You will propose how the particular health information system used in your selected case would be applicable in a health care organization of your choice. Refer to your chosen organization as “[ABC] Health Care
You will propose how the particular health information system used in your selected case would be applicable in a health care organization of your choice. Refer to your chosen organization as “[ABC] Health Care.” You will use a proposal form provided here to complete this assignment. (Click on QUALITY IMPROVEMENT STUDENT PROJECT PROPOSAL (Links to an external site.)Links to an external site. to view a sample TMIT students’ proposal. While this sample doesn’t match the proposal form exactly, it will help give you an idea of what a proposal should look like.)
• Evaluate the needs that are present within your selected case study as it applies to your “ABC Health Care” organization.
• Examine the practices from your selected case study that confirm or contradict that data is complete, accurate, consistent, timely, secure, and fit for use.
• Compare and contrast the different types of data and information generated by the health care organization in your case.
• Must be two double-spaced pages in length (not including title and references pages) and formatted according to APA style.
• Must include a separate title page with the following:
o Title of Proposal
o Student’s name
o Course name and number
o Instructor’s name
o Date submitted
• Must begin with an introductory paragraph that has a succinct thesis statement.
• Must address the topic of the paper with critical thought.
• Must end with a conclusion that reaffirms your thesis.
• Must use at least three scholarly sources in addition to the course text
Wager, K. A., Lee, F. W., & Glaser, J. P. (2017). Health care information systems: A practical approach for health care management (4th ed.). Retrieved from https://content.ashford.edu.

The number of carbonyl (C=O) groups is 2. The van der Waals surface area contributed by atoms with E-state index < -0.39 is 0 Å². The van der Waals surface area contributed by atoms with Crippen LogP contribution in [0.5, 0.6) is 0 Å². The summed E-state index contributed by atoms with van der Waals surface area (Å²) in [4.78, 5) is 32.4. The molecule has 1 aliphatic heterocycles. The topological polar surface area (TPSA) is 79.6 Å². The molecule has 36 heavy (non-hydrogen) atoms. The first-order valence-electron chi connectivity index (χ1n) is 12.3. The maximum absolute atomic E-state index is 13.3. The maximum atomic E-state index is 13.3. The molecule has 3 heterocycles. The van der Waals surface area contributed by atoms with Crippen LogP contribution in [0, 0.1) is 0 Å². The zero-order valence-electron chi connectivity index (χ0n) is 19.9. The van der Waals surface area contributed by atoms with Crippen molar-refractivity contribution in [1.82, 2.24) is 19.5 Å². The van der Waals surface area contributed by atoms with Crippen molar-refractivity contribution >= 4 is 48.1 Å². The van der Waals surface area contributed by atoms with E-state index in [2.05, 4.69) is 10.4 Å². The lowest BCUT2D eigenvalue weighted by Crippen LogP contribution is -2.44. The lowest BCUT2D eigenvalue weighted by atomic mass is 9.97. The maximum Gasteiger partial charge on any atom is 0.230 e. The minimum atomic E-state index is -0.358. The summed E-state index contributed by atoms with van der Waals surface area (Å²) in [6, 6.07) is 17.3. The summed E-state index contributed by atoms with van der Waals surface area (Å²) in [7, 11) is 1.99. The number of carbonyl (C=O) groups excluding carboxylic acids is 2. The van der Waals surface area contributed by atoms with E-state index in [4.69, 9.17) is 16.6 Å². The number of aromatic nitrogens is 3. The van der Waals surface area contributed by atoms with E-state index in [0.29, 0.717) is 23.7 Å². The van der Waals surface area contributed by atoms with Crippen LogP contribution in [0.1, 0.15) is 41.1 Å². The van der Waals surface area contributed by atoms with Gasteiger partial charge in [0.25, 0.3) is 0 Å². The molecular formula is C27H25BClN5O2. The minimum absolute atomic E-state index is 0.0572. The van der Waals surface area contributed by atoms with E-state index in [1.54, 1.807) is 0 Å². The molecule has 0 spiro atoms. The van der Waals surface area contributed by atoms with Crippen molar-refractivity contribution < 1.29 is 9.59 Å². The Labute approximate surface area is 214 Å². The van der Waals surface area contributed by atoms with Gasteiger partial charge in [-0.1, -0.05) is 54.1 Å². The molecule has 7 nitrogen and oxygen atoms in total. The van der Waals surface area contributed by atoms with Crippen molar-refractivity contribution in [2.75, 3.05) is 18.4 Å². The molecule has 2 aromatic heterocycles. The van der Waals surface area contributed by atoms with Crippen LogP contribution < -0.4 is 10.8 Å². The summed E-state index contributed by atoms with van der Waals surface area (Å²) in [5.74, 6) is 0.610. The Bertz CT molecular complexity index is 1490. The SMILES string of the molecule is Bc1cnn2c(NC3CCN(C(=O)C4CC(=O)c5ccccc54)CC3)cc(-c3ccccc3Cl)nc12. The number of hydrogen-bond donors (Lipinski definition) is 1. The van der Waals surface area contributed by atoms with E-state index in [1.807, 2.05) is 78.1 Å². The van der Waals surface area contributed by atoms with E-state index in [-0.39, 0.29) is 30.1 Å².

Case 16: The Admitting System Crashes
Jones Regional Medical Center is a large academic health center. With nine hundred beds, Jones had forty-seven thousand admissionslast year. Jones frequently has occupancy in excess of 100 percent, requiring diversion of ambulances. In addition, Jones had 1,300,000ambulatory and emergency room visits in the past three years.
Jones is internationally renowned for its research and teaching programs. The IT staff members at Jones are highly regarded. Theysupport more than three hundred applications and twelve thousand workstations.
The admitting system at Jones is provided by the vendor Technology Med (TechMed). The TechMed system supports the master patientindex; registration; inpatient charge and payment entry; medical records abstracting and coding; hospital billing and patient accounting;reporting; and admission, discharge, and transfer capabilities.
The TechMed system was implemented twelve years ago and uses now-obsolete technology, including a rudimentary databasemanagement system. The organization is concerned about the fragility of the application and has begun plans to replace the TechMedsystem two years from now.
Information Systems Challenge
On December 20, the link between the main data center (where the TechMed servers were housed) and the disaster recovery center wastaken down to conduct performance testing.
On December 21, power was lost to the disaster recovery center, but emergency power was instantly put in place. However, as aprecaution, a backup of the TechMed database was performed.
During the afternoon of December 21, the TechMed system became sluggish and then unresponsive. Database corruption wasdiscovered. The backup performed earlier in the day was also corrupt. The link to the disaster recovery data center had not beenrestored following the performance testing.
Because there was no viable backup copy of the database, the Jones IT and hospital staff members began the arduous process of a fulldatabase recovery from journaled transactions. This process was completed the evening of December 22.
The loss of the TechMed system for more than thirty-six hours and the failure during that time of registration transactions to updatepatient care and ancillary department systems resulted in a wide variety of operational problems. The patient census had to bemaintained manually. Reports of results were delayed. Paper orders were needed for patients who were admitted on December 21 and22. Charge collection lagged.
Once the TechMed system was restored, additional hospital staff members were brought in to enter, into multiple systems, the data thathad been manually captured during the outage. By December 25, normal hospital operations were restored. No patient care incidentsare believed to have resulted.